I’ve invested heavily in the boys education. By invested I don’t mean financially, obviously. There’s no way they’re going to a fee paying prep school so long as I’m still watching my football on a not-so-flat-screen TV. It’s more of an emotional investment.
And by education I’m not talking about the three Rs. I appreciate those are important too, but it’s not like failing my 11+ prevented me from becoming a … ah, stay-at-home dad.
Let me start again.
I’ve invested heavily, on an emotional level, in the boys alternative education, on the subject of comedy.
I’m not expecting a round of applause for doing so, even if my funny walk clearly warrants one, but should I not be seeing some kind of return on my investment by now? I mean, five year bonds pay out sooner than this.
For the first couple of years it was easy. Child’s play, if you will. I could garner a giggle from blowing a raspberry. Temper a tantrum with a silly face. If anything it was too easy.
But as they’ve grown older, so too has their expectations. Laughter no longer comes as a given. It needs to be earned.
And yet despite this, and I’m not normally one for blowing my own trumpet (unless you’re referring to my comedy trombone, in which case I absolutely am), I like to think I’ve risen to that challenge.
When my funny walk stopped being funny I added a comedy fall with scant regard for my own physical well-being. I showed them how a song can be improved by substituting any word for something ruder. Demonstrated how an opportune fart can be hilarious but it’s all about the delivery, and more importantly the time and place. Lifting a cheek at the dinner table, particularly in a restaurant, fails on both counts. How many times do I need to keep telling them this?
I even taught them how the mundanity of having to go upstairs to brush their teeth could be offset by a simple cry of,
“last one up is the stinkiest!”
You see, I have put in the hours.
I’ve explained in great detail how they shouldn’t laugh at their brothers misfortune without first checking for blood, and if they’re going to laugh at anyone’s expense they must first be prepared to laugh at themselves.
I’ve deconstructed a joke to within a vowel of its life just to show how and why it was funny, then provided real-life examples of how that very same joke may be considered inappropriate depending on where and to whom it’s said. Parents evenings and teachers often being a case in point.
But despite all my best efforts they’ve been finding me less funny by the day. Maybe they’d outgrown the slapstick? It’s quite possible they’d had too much of a good thing with my side-splitting one-liners. Could they have matured beyond my observational wit already?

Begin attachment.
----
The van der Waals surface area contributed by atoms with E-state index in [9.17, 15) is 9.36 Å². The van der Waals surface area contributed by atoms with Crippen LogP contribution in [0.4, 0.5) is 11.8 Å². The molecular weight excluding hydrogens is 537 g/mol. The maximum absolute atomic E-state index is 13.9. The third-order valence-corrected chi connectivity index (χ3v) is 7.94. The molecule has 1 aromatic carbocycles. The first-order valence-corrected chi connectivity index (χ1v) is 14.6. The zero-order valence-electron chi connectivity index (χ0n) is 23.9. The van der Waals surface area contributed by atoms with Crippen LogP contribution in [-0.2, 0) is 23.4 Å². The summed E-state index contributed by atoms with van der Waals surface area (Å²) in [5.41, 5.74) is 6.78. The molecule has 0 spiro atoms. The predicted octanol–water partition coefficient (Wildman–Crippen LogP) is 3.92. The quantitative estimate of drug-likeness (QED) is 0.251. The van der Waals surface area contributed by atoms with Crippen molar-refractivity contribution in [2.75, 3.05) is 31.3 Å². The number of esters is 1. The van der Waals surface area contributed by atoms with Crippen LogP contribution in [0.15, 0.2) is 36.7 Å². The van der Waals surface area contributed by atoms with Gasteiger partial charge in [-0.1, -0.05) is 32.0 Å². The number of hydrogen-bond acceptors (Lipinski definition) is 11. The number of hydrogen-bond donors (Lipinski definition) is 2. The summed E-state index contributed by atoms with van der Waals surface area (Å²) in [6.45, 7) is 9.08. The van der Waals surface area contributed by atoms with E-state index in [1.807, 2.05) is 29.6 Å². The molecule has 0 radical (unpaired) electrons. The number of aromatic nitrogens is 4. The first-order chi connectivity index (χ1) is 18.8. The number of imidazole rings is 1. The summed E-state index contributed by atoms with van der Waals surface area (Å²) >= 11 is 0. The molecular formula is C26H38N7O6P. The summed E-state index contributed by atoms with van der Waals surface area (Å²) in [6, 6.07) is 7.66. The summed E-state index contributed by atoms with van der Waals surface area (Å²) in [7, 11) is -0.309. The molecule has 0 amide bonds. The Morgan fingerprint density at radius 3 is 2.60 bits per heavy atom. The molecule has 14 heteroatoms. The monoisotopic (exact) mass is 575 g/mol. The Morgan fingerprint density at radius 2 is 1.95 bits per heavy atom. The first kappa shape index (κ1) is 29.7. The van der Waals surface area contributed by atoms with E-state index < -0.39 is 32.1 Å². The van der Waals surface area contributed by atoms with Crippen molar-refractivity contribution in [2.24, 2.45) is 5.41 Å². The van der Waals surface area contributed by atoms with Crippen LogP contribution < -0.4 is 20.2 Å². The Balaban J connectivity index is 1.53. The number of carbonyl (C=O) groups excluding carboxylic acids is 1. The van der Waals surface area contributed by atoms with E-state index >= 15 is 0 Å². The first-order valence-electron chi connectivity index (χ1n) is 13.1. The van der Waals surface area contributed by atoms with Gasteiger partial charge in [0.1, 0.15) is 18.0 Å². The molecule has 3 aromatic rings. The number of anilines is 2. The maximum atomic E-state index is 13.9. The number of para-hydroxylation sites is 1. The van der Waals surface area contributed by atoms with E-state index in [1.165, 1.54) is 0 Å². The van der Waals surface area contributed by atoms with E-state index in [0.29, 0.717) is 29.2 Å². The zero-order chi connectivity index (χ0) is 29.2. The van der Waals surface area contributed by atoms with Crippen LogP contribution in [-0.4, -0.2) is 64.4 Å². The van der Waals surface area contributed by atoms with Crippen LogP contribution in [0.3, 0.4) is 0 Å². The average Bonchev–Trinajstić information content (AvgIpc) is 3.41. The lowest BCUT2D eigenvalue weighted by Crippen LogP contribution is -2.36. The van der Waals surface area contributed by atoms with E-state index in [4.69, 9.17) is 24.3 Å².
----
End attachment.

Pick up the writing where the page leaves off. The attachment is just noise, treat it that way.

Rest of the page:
Whatever the reason, it was time to take it to the next level. Time to increase the complexity. Time to teach them the dark arts of sarcasm.
Have you ever tried teaching sarcasm to a five-year old? Of course you’ve not. Why would you, they’re five!
What starts as a light-hearted after school activity soon becomes a six-week intensive course on the importance of facial expressions and how you should always ensure the person knows you are in fact joking. It’s a very fine line between witty beyond their years and the rudest child imaginable, bordering on psychopathic. Get it wrong too often and it’s a one way trip to social services!
Clearly I’d gone too far. Time to pull back on the subtleties of sarcasm and settle on its more simple form, mockery.
Now I’ll have to go back through my parenting books to see when a child is expected to be so adept at mocking their own parent, but I’m pretty sure it’d show they were over achieving for their age, possibly even gifted. What they may lack in the fine motor skills necessary to hold a pencil correctly, they more than make up for in mocking each others handwriting.
But why am I telling you all this? Well, what I’m trying to show is just how much of my heart and soul I’ve poured into their appreciation of comedy, in all its forms. How I’ve gone above and beyond what could realistically be expected. Of how I’ve selflessly devoted six years of my life so that just like how Venus and Serena’s dad can now sit back and watch them win Grand Slams, I too might one day have the satisfaction of finding my boys watching episodes of Stewart Lee, diligently taking notes on his style of delivery.
I’m not being funny, as my boys will happily attest, but I don’t think it’s an exaggeration to say that had I invested this much time and effort into their maths skills, Eddie Redmayne would be rubbing his hands at the prospect of acting out their lives.
And yet, in the last few weeks my ability to make them laugh has regressed still further. I’ve barely gleaned a giggle from either of them, and by God I’ve tried.
“What do you do when you see a spaceman … park in it man!”
… not even a smirk.
But Mark, I hear you ask, didn’t I hear them both howling with laughter the other day?
Yes you did.
And were you not the source of such hilarity?
No I wasn’t.
Sonny was watching the Annoying Orange on YouTube. Luca, Alvin and Chipmunks: Chipwrecked.
I mean seriously, that’s not even the funniest of a bad bunch of Chipmunk films!
So that’s it, I’m quitting. I’ve had enough. When they find someone dicking about on Minecraft far funnier than anything I have to offer then it’s time to throw in the towel.
But when they do finally realise the error of their ways, and they will, I’ll be ready to accept their apology. Ready with a box-set of Dads Army. Ready to pick that towel back up, twirl it around and chase them up the stairs, because that’s never not funny, right?